Monday, March 9, 2015

Last COSI 'Open' Religious Technology & Tools Blog

After 5 years, this is the last COSI 'Open' Religious Technology & Tools blog. We will, however, continue to maintain the associated COSI 'Open' Religious Technology & Tools web site. We thank the thousands of visitors that took the time to visit the site and read our blogs over the years.  

For well over 10-15 years, the battles between 'open' vs. 'closed' solutions have raged. It started with free and 'open source' software (FOSS) solutions, then moved on to 'open standards', 'open access', 'open data', 'open architecture', ...  It started in the technology sector, then spread into education, healthcare, manufacturing, government and just about every other component of the public and private sector. It became more than just about technology, it became a broad, global movement that supports the adoption of 'open culture' and 'open societies' around the world. Many individuals, corporations, and countries will continue to battle and fight against the 'open movement' for years to come, not recognizing that the war is over - all 'closed' systems will succumb to 'open solutions' as we move into the future.    -  Peter Groen

Friday, September 12, 2014

Understanding 'Open' Terminology

Having heard so many people using the terms “open systems”, “open computing”, and “open source” interchangeably, believing they all mean the same thing, it seemed appropriate to  write a short blog defining some of these terms and soliciting input on other ‘open’ terminology.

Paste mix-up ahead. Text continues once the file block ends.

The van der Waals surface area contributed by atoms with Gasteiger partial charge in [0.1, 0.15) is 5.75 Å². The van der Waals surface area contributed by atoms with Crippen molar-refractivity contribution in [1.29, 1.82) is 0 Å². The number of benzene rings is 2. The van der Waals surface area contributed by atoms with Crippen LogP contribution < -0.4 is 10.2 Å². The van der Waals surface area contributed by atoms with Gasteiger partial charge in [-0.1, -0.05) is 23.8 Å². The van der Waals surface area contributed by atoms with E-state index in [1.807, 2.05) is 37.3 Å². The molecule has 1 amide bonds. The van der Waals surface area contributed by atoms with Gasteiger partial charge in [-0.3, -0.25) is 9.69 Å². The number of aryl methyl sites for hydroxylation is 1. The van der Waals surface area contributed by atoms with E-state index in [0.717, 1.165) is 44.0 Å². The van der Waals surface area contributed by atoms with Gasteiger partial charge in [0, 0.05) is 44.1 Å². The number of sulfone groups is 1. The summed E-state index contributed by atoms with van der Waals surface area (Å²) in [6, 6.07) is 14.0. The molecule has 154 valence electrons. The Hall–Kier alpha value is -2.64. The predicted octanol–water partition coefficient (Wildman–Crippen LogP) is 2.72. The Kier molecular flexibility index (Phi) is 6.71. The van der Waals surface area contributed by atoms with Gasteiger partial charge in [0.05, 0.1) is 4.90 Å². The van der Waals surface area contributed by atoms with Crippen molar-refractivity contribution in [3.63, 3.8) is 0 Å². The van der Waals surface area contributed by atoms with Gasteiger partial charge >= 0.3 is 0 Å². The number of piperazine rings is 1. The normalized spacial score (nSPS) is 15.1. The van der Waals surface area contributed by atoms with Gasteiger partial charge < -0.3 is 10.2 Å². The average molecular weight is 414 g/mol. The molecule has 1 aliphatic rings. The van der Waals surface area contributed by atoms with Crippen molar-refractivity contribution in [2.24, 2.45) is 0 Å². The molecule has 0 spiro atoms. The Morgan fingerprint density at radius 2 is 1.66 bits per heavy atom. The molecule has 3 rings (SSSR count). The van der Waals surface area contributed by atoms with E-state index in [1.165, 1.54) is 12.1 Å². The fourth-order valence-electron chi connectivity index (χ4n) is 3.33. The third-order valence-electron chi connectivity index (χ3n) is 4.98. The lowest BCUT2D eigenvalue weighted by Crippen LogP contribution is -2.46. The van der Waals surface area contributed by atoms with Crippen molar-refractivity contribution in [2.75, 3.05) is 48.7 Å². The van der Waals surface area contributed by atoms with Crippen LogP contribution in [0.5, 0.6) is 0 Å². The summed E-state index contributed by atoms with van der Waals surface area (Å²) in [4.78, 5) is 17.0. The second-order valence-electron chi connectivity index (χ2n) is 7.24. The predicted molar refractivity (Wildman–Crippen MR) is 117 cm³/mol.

In general, the term “Open” often refers to initiatives whose inner workings are exposed to the public and are capable of being further modified or improved by any qualified individual or organization. “Open” is the opposite of “proprietary” or “closed” environments. In the case of software, this would mean that the “source code” is either open for all to access such as the Linux operating system or closed systems such as Windows  where only Microsoft programmers are able to change the source code. 

Other ‘open’ terminology often loosely bandied about include:
  • Open Source Software (OSS) - OSS refers to a software program in which the source code is available to anyone for use. It can be modified by anyone from its original design free of up-front license fees. The source code is available for review, modification, and sharing by the at-large community.
  • Open Standards - The set of specifications developed to define interoperability between diverse systems. The standards are owned and maintained by a vendor-neutral organization rather than by a specific commercial developer.
  • Open Systems - Hardware and/or software systems that use or adhere to open architecture and standards that support interoperable to some degree. See
  • Open Architecture - An Information Technology (IT) architecture whose specifications are open and available to the public and that provide a platform that enables continued evolution and interoperability. See
  • Open Access - Providing free and unrestricted access to journal articles, research findings, books, and other literature. See
  • Open Data – Data that anyone is free to use, reuse and redistribute without restriction. For more detail, see